At his mainstream school one of Josh’s teacher’s aides offered him friendship that he otherwise did not have at school: ‘[he] was my best teacher there. I like him the most… He’s my best mate. I play football with him.’ He also helped link Josh into social networks, getting him into a touch football team, which he really enjoyed: ‘Best coach… we trained every day. I loved it… we got trophies and I got a medal… I got plenty of them.’ Josh’s touch football coach was his sister’s father-in-law, so the sports arena became a way of extending family support out into the community.
Like many young adults, Josh stopped doing organised sport when he got older: ‘I don’t play any more. I get puffed out… I work out… I’ve got a home gym now.’ Part of Josh’s motivation to workout is to be healthy: ‘When I get on weights I get fit and healthy. I eat fruit and vegies… and meat and protein… That’s what I want to do.’ That is not the main reason though. He says of his workouts: ‘it’s all about power and energy… It’s all about power… do sit-ups. That’s how you get six-packs… I do but I’m a little bit fat… I don’t have a girlfriend yet.’
Josh makes other very deliberate choices about how he represents himself to women and the world in general. These choices are usually about making him feel more powerful: ‘I like wearing a suit. Makes me feel good… get myself known… I like wearing army pants… I’ve got lots at home… I’ve got army boots too… I want to be an army man. Help people.’ Indeed, at the interview Josh was wearing cargo pants, army boots and a shirt that showed off both his muscles and his tattoo. He had massive earphones on and a harmonica holder around his neck. A very cool dude, in many ways he looked like a typical 21 year old.
It is evident in these four stories that for some young people with mild intellectual or cognitive disabilities, participating in sport is as much about negotiating disablism, identity and belonging in a disabilist world as it is for some people with physical disabilities.16,30-32
For Maria, after learning during adolescence that she had a disability, which significantly challenged her identity, playing in a disability-specific sports team helped her to reinvent herself with a disabled identity and as a disability advocate. Having been socialised as non-disabled for the first 12 years of her life, she had already established herself as ‘normal’ and not ‘a freak.’ Once her disability was diagnosed and then publicly signified by her enrolment in a special unit, Maria experienced an identity crisis during a very formative phase of life. She struggled with internalised disablism and the invisibility of her disability to others. Maria described this as a largely internal crisis and did not describe being discriminated against. Rather, she found herself withdrawing because of how she understood disability to be perceived by others. Doing sport with other people with disabilities, who seemed confident and like they were having fun, helped Maria to shift internalised stereotypes about disability35 and therefore about herself. Reeve36 argues that ‘coming out,’ which are the exact words that Maria uses, can be a liberating and painful way of challenging the psycho-emotional dimensions of disability, which it clearly was for Maria.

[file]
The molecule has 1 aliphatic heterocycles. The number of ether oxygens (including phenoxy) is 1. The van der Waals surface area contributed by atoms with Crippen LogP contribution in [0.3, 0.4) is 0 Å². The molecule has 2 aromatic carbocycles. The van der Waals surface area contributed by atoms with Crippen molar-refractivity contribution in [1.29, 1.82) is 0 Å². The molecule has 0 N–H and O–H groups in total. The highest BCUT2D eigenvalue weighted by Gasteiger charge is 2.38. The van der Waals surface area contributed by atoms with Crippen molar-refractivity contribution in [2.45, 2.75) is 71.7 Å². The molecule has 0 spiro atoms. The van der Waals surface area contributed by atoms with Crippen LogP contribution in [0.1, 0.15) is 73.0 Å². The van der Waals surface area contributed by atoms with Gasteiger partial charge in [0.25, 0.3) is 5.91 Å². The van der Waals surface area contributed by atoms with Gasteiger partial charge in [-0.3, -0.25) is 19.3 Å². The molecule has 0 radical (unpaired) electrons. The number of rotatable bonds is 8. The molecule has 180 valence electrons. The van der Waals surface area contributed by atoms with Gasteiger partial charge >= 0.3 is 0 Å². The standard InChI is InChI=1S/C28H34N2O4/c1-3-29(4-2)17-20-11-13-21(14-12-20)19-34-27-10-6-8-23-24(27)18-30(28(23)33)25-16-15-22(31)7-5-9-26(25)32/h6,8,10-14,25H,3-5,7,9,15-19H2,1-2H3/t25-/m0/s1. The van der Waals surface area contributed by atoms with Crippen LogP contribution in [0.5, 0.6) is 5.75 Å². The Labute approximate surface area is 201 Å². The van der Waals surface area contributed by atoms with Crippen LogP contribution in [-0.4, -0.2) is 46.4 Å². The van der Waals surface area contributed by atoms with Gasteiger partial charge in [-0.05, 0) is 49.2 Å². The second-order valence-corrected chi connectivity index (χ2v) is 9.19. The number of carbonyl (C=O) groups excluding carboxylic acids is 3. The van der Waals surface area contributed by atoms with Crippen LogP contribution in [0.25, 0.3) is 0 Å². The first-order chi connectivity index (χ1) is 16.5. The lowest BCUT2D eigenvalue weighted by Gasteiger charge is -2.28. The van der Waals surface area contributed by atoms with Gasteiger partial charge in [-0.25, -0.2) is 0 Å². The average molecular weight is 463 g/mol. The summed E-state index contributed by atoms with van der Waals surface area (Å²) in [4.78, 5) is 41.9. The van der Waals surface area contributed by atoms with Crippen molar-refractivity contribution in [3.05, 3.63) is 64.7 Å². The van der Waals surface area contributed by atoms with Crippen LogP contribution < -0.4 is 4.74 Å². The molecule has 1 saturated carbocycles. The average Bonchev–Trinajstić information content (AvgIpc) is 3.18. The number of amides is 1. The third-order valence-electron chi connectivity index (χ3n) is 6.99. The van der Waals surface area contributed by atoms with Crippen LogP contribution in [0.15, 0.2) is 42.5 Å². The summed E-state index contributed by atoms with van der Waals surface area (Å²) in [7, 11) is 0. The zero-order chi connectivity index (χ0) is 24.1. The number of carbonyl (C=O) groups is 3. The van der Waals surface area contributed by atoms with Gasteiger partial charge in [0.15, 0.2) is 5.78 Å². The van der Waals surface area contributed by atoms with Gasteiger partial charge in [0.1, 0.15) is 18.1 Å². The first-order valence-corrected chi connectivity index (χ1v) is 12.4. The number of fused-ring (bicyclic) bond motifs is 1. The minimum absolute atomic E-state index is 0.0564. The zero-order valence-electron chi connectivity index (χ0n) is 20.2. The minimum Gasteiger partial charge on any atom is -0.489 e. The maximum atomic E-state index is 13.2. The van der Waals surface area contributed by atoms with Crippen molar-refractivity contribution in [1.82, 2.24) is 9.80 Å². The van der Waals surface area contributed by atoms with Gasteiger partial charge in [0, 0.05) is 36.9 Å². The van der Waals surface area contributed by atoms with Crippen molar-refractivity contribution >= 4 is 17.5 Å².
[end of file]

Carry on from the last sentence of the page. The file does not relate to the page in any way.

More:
Jade, unlike Maria, did not have access to disability sports organisations, and so sport became about connecting with her able-bodied peers and the rural community in which she lived through playing in an able-bodied sports team. While Jade had grown up enjoying relatively high levels of social inclusion because of her family’s position in town, it was not until she joined a sports team made up of young people her own age that she really enjoyed friendships with her peers. Before this her social satisfaction had been derived from relationships centred around adults, family, family friends and teachers. This was particularly so during her transition from school, when Jade experienced a troubling void of activities and employment. Sport provided a regular and routine way of meeting up with her peers and gave Jade a new level of independence from her family (for example, her teammates would pick her up and take her to training sessions).
Yet, living in a small or isolated community does not in and of itself necessarily result in higher levels of social interactions in sporting or other contexts, as in Zane’s case. In his life, sport performs a number of roles: Enhancing his sense of masculinity; providing a routine; allowing a release of anger about any disablism he experiences; counteracting his disabled identity; and providing a sense of himself doing the right thing for his health. It has not, however, connected him with others. In part this is because of the sporting context, as Zane does not play a team sport. Yet he does train in an MMA centre and such places are often sites of strong camaraderie. However, despite being in a social setting that potentially could facilitate social connections, Zane says he does not feel connected to anyone there. In contrast to other participants with intellectual disabilities who train at local gyms and develop strong relationships with their trainers, Zane’s use of his home gym only increases his physical and social isolation. Arguably, Zane’s isolation is also amplified by his attitudes towards his impairment because he does not identify as disabled. Past experiences of disabilist discrimination, which can illicit emotional responses like shame, anger, frustration or embarrassment35 and impact where people go and what they do,38 have left Zane disengaged from disability or employment services, which for other participants, facilitated regular activities, transport, social connection and broader participation.